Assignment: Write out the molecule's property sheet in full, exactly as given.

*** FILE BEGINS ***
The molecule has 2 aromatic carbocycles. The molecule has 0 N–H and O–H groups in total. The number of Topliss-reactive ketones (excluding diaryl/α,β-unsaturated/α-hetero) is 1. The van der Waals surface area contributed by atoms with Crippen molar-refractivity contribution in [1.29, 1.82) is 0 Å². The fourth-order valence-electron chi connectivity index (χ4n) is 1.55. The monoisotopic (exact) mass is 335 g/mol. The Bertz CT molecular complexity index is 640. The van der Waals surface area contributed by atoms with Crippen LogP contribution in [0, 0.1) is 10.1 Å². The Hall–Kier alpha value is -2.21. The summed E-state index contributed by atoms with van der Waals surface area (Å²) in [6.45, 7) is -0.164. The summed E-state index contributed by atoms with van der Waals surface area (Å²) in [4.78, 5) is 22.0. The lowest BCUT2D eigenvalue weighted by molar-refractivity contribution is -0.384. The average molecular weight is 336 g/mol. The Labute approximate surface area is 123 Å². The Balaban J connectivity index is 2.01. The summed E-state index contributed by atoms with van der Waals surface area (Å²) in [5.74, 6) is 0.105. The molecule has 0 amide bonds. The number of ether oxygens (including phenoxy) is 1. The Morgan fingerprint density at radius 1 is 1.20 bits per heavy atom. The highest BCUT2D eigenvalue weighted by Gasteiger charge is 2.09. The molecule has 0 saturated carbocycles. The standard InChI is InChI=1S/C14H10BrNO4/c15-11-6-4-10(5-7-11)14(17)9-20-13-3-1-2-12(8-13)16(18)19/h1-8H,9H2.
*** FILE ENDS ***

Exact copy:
The molecule has 2 aromatic carbocycles. The molecule has 0 N–H and O–H groups in total. The number of Topliss-reactive ketones (excluding diaryl/α,β-unsaturated/α-hetero) is 1. The van der Waals surface area contributed by atoms with Crippen molar-refractivity contribution in [1.29, 1.82) is 0 Å². The fourth-order valence-electron chi connectivity index (χ4n) is 1.55. The monoisotopic (exact) mass is 335 g/mol. The Bertz CT molecular complexity index is 640. The van der Waals surface area contributed by atoms with Crippen LogP contribution in [0, 0.1) is 10.1 Å². The Hall–Kier alpha value is -2.21. The summed E-state index contributed by atoms with van der Waals surface area (Å²) in [6.45, 7) is -0.164. The summed E-state index contributed by atoms with van der Waals surface area (Å²) in [4.78, 5) is 22.0. The lowest BCUT2D eigenvalue weighted by molar-refractivity contribution is -0.384. The average molecular weight is 336 g/mol. The Labute approximate surface area is 123 Å². The Balaban J connectivity index is 2.01. The summed E-state index contributed by atoms with van der Waals surface area (Å²) in [5.74, 6) is 0.105. The molecule has 0 amide bonds. The number of ether oxygens (including phenoxy) is 1. The Morgan fingerprint density at radius 1 is 1.20 bits per heavy atom. The highest BCUT2D eigenvalue weighted by Gasteiger charge is 2.09. The molecule has 0 saturated carbocycles. The standard InChI is InChI=1S/C14H10BrNO4/c15-11-6-4-10(5-7-11)14(17)9-20-13-3-1-2-12(8-13)16(18)19/h1-8H,9H2.